Can you believe it’s 2016 in America and we’ve still never had a news anchor who wears a hijab? Primitive, isn’t it?
Twenty-two-year-old trailblazer Noor Tagouri has been paving the way for Muslim-Americans as a hijab-wearing journalist. She got her start as an ABC7 intern and according to a recent Marie Claire article, after a lot of hard work, she’s on track to become our first news anchor in the cultural veil.
From Marie Claire:
As an intern shadowing a reporter at ABC7, Noor Tagouri asked one of the anchors if she would pose for a picture with her. The ensuing Facebook photo went viral soon after—and she learned that the image of a hijab-wearing journalist still catches people by surprise.
Today, Tagouri, 22, has earned a significant online following through the #letnoorshine campaign, and has become a well-known public speaker on the experience of being Muslim-American. As Islamophobia remains at an all-time high, Tagouri’s professional visibility feels particularly necessary.
The publication talked to the young go-getter about a number of topics, including her hashtag #LetNoorShine, how close she is to achieving her dreams, and whether or not she is actively trying to “change the perception of Muslims in America.“
Here are a few excerpts from the piece:
Marie Claire: What made you want to become a journalist/anchor and how did you get there?
Noor Tagouri: I graduated high school at 16, which is also when I impulsively started wearing the hijab. I didn’t grow up wearing it and never thought I would. But I was going through an identity crisis at the time, and asked myself why I wasn’t happy with who I was.
I’ve dreamt of being a reporter since I was 8 years old and I decided to still stick by that dream—with my hijab on! I think that had I not worn the hijab, I wouldn’t have worked as hard as I did, because I knew that it would be a bigger challenge. Since I graduated college [early], I gave myself that time to [be] rejected from TV stations so I wouldn’t be behind.
MC: How close are you to reaching your dream?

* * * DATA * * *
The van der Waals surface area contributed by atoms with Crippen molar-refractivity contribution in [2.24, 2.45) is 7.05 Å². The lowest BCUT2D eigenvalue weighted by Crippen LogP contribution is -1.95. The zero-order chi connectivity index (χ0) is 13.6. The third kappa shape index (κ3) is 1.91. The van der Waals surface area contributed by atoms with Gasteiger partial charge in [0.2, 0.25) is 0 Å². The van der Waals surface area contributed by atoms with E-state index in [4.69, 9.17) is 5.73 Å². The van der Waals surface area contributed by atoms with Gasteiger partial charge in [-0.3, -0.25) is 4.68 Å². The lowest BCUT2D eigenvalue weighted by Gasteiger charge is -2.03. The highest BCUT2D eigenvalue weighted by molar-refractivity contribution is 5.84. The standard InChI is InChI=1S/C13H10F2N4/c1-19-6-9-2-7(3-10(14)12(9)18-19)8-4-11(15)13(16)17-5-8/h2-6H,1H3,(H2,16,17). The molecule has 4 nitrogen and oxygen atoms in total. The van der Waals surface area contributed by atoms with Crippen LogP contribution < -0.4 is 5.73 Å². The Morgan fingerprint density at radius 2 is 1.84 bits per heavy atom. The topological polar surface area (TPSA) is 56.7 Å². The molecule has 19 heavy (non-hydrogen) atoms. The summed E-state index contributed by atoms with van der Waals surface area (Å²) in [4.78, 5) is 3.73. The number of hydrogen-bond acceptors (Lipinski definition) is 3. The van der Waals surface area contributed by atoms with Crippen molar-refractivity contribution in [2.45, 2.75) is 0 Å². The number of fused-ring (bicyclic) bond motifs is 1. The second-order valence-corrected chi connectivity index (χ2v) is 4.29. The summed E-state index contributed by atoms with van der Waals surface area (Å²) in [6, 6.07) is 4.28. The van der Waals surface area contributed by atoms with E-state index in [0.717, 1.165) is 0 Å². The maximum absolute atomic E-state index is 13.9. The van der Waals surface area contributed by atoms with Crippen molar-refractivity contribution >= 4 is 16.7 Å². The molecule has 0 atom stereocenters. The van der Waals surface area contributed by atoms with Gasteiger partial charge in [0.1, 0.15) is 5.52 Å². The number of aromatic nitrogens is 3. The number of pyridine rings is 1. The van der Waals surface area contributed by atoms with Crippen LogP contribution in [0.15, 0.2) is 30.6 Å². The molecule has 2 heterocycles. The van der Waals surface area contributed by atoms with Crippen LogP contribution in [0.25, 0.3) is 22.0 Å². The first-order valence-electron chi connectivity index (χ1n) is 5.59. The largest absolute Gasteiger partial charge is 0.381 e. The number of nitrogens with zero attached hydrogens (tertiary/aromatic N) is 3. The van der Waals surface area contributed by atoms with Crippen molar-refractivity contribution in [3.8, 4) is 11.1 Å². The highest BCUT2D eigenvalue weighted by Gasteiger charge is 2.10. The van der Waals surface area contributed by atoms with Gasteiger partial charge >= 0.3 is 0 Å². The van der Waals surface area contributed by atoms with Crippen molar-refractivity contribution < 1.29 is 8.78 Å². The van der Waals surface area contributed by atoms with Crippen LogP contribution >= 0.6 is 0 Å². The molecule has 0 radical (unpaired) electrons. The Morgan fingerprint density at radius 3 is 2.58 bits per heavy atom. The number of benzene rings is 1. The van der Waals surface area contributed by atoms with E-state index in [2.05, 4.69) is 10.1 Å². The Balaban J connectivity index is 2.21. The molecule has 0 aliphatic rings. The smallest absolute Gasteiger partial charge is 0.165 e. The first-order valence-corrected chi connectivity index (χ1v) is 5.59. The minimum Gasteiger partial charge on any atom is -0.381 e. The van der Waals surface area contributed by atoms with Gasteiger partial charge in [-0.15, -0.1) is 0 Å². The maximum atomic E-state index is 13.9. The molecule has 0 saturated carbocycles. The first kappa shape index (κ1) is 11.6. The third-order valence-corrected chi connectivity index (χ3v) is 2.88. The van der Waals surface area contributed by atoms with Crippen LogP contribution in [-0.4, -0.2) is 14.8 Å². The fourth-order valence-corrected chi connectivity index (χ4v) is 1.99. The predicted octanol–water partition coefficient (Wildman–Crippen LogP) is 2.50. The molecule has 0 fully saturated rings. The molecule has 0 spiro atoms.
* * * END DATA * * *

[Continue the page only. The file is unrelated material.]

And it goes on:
NT: I just recently quit my job as a TV reporter for CTV. I wasn’t really digging the stories I was covering, and I didn’t feel like I was maximizing my potential. But I am still a part-time associate producer for CBS Radio. I just got signed with Keppler Speakers as a [guest and motivational] speaker. I’m also working on independent stories for my YouTube channel.
I’m still figuring out who I am as a storyteller. But the biggest thing I’m working on I’m not allowed to talk about yet, but I can tell you that you’ll be seeing me on TV soon!
MC: What’s the story behind your hashtag #LetNoorShine, and the CBS photo that went viral?
NT: As an intern for CBS, I would shadow the anchors. I sat down at the desk and a friend snapped the photo. At the time, I was reading Jack Canfield’s book, The Success Principles. He talks about making your dreams a vision that you could look at every day, and that picture was something like that [for me].
That night, I posted that photo as my Facebook profile picture and wrote, “This is what my dream looks like.” I got such a huge response and I realized that I had to do something with this. So my cousin and I decided to come up with a hashtag, and she suggested #LetNoorShine. My name Noor means “light,” so [it would be about] inspiring others to let their lights shine. The idea was that the color of my skin, what I’m wearing on my head, my sex, my sexual orientation—none of that will stop me!
Head over to Marie Claire to read the article in full. #LetNoorShine.
SOURCE: Marie Claire | PHOTO CREDIT: Getty